Friday, June 02, 2006

Shadows Bite - Stephen Dedman

Now, if I'd know this was the sequel to The Art of Arrow Cutting I would have held off reading it. But I'd run out of junk books, and was still on a vampire kick, and the blurb just rocked, so my reasons not to read it weren't particularly pressing.

Still, it was a stupid thing to do. One day, I will not just know, but understand, that vampires scare the willies out of me, and so NOT start a vampire book in the middle of the night. I got the willies in the first chapter, and got them bad. I slept with the light on.

The basic plot is; a powerful sorceror's son goes and falls for a girl who really wants to be a vampire, becomes one, is kept around because powerful sorceror likes to indulge his son, and because vampires run amok, the vampire runs amok. Los Angeles suffers for it. An attorney, stuntman and photographer who are totally badarse find it up to them to save the day. It's incredibly fun.

Dedman's characters are fully fleshed and potty-mouthed (just how I like them), sad and hopeless and pathetic, and megalomanic and world-domineering, and even those housemates who only flittered briefly through the paragraphs were fascinating creatures all on their own. Everyone is the star of their own movie, and Dedman makes this true.

I was particularly taken with his vampire lore, and the many different types of vampires available. In this particular case, the vampire can feed by drinking her own blood, which in turn takes blood from those she shares blood with, like her parents, or anyone she'd had a transfusion from. It enabled her to kill and create without even going near her family, and came with all sorts of horrible implications that made it worse than just another vampire story. How many of you know who your blood came from? The other side of the country? Eeeee, and so it just spreads and spreads.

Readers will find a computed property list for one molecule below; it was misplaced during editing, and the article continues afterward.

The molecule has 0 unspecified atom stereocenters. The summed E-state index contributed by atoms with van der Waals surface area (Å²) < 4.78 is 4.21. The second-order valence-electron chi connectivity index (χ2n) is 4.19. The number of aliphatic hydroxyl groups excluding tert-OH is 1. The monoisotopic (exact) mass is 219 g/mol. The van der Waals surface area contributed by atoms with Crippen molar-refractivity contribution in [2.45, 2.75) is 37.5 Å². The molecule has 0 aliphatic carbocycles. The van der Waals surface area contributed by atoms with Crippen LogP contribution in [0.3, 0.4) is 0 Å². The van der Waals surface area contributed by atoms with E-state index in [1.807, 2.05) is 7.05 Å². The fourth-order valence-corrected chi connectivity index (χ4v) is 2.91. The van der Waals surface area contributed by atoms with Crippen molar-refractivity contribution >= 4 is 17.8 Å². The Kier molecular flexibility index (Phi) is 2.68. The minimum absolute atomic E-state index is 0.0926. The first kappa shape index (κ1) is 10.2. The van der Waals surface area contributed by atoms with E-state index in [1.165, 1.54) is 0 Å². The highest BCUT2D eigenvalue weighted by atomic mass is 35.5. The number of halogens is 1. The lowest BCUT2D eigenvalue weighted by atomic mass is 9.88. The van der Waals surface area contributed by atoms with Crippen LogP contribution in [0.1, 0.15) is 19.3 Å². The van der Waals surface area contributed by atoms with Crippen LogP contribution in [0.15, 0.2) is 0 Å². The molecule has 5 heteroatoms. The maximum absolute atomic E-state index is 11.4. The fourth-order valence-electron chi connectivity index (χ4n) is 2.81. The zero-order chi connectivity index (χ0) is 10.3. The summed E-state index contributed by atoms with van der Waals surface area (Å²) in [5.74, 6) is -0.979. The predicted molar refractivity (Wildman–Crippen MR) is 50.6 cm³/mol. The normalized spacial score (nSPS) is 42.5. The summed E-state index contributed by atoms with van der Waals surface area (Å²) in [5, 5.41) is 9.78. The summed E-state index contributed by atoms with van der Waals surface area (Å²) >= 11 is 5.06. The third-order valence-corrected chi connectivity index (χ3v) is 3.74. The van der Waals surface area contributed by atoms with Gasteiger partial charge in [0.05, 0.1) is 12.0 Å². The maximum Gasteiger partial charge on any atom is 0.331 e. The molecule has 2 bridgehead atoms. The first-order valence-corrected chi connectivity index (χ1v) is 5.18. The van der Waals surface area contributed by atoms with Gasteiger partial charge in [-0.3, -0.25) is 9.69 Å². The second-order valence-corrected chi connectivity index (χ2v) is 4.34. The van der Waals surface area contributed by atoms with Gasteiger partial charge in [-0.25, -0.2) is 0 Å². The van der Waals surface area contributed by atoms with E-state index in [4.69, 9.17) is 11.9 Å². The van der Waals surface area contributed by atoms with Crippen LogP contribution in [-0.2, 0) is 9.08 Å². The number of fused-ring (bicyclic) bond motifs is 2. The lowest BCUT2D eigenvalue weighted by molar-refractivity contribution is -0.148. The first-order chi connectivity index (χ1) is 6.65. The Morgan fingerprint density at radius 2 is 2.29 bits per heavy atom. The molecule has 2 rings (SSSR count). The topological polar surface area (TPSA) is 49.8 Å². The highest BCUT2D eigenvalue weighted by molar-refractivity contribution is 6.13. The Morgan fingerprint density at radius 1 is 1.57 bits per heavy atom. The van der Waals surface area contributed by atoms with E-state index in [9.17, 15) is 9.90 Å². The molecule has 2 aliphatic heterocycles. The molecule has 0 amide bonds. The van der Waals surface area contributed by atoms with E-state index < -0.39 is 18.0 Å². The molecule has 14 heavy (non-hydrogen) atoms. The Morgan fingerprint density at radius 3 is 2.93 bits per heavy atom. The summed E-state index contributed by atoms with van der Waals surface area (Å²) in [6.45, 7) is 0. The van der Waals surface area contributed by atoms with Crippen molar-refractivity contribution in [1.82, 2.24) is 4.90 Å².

Unfortunately, while the whole book was great fun and more than well written, it never quite lived up to those first few chapters detailing The Photo. That photo was creepy as fuck, and I never recovered from it. Creepiness of that magnitude is hard to follow up with, and when it came down to shotguns in a cafe, the creepiness was sadly irrelevant.

(I still believe shotguns are purely for zombies.)

I'm going to have to hunt out the first book now. Drat.

Verdict: Yah, I know these aren't great write ups, but I'm reading faster than I'm noting, so I need them done. This book is great fun, a fantastic oddball take on a vampire story, and fantabulously written.

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